Fifty years from now, the plaque on the wall of the school will still bear the name of the district leader in charge when construction took place. Until they tear the dang place down, the plaque remains, advertising the names of the super and the school board he or she served.

So, if buildings are the only way to have a lasting legacy — the only thing of permanence — how does one make that building special? People 30 years from now will be able to say one of two things when they look at any building constructed during any superintendent’s tenure:

• They will say: “That superintendent sure had vision. That superintendent sure was able to see where education was headed when s/he led the design planning for that school.”

• Or they will say: “That superintendent built the exact same school every other superintendent built.”

How many supers are visionary builders?

I wonder how many superintendents put as much thought into new campuses as they do into new principals, or new curriculum, or new school buses? I wonder if most of them just leave the decisions to a bunch of architects who really never had any background in education and could cookie-cut a high school and a state prison all from the same basic set of plans?

When they hire architects, do they hire ones that actually specialize in school design, like Fielding Nair, or do you hire a local company that just finished designing the big-box discount store on the corner, or were just awarded the local KFC remodeling contract?

Do they consider what education will look like in 20 years? The school will still be there. They won’t be. Will it be designed to grow with technology or are the classrooms all based on the same 4-wall, 4-outlet, 4-window model from the 1950’s?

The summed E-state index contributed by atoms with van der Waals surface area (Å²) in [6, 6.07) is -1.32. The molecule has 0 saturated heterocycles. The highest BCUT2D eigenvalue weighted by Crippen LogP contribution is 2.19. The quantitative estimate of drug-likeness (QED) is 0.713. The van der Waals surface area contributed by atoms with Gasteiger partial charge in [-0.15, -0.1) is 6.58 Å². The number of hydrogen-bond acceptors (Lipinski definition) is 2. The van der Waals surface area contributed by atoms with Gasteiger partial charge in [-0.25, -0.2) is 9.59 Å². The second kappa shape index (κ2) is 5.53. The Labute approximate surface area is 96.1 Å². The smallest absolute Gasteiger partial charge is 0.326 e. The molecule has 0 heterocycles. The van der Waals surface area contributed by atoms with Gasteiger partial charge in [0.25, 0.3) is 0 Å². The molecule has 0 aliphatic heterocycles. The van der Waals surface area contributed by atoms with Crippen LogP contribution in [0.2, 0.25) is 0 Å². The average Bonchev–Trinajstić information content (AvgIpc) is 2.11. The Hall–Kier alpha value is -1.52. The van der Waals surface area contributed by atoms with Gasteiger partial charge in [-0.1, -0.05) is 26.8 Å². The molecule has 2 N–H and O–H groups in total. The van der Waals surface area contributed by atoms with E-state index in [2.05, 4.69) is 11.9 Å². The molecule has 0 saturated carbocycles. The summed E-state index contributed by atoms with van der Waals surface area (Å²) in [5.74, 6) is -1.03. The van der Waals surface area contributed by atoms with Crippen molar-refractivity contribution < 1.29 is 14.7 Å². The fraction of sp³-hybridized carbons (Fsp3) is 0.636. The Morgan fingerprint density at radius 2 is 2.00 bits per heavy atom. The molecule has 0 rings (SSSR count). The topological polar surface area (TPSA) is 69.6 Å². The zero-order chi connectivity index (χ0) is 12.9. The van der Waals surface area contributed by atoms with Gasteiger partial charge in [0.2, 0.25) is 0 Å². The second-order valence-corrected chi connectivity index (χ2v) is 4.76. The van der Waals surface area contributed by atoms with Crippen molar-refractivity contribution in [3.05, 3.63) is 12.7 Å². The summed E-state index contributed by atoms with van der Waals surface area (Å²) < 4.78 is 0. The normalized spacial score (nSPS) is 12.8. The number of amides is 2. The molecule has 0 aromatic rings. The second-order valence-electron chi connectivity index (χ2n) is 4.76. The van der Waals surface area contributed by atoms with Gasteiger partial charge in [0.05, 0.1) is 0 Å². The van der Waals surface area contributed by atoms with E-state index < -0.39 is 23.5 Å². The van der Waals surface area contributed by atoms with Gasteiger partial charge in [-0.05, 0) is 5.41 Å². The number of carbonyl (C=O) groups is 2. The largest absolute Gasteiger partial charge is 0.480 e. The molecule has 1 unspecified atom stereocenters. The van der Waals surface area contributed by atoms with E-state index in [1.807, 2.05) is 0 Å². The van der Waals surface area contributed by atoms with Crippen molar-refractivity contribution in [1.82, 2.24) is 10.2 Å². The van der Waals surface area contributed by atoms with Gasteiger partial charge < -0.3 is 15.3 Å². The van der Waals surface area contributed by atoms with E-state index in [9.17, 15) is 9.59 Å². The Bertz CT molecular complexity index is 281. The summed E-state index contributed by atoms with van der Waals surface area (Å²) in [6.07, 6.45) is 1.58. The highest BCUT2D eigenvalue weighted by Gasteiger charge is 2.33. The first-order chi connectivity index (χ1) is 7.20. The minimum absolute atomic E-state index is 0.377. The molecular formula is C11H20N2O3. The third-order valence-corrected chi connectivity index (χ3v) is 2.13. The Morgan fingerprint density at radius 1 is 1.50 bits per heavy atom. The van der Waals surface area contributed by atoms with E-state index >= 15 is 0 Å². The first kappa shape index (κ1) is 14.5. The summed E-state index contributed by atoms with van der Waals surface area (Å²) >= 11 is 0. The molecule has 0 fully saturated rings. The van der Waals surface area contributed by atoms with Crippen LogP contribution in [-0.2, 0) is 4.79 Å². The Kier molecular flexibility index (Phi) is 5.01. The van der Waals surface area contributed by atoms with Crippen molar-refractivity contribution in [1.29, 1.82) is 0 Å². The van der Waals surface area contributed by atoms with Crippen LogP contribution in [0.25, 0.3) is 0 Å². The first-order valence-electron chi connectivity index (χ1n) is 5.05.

I wonder if all those “21st century skills” we keep telling the teachers and principals are important will be taken into account as the school is designed? For example, could someone point to the blueprints and actually say, “This is where collaboration takes place in this school. This is the setting for powerful informal learning.”

Are superintendents looking at how the best schools are being designed, beyond just their immediate geographical locale? Remember how we were told that Thomas Friedman was right when he said the world was flat? Okay, if that is true, are we looking at school design in China? Australia? Germany? Scotland? What are they doing that we aren’t?

Will a parent be able to look at the newly opened school and get the sense that education is now fundamentally different than it was when they were in school? Or will they look at it and get a sense of nostalgia because it looks so much like their good old alma mater of 20 years ago?

So, my dear Tumblin’ Tumbleweed, before you roll on to your next barbed-wire fence, I hope that you will consider your legacy and build something brilliant and inspiring, something that will be attuned to times ahead.

Because if you don’t, we’ll be occupying your lack of vision for decades to come.

 

Images:
Tumbleweed, Big Stock Photo
School designs, Fielding/Nair International

About the author
Tim Holt, a 28-year public school educator, has been both a science teacher and urban district administrator. He is currently Director of Instructional Technology in the El Paso (TX) ISD. Through it all, he has been an experimenter with technology, seeking ways to make learning more engaging and meaningful. In 2012, he received the Making IT Happen Award from the Texas Computer Education Association (TCEA). Tim lives in Canutillo TX with his family and blogs at Holt Think.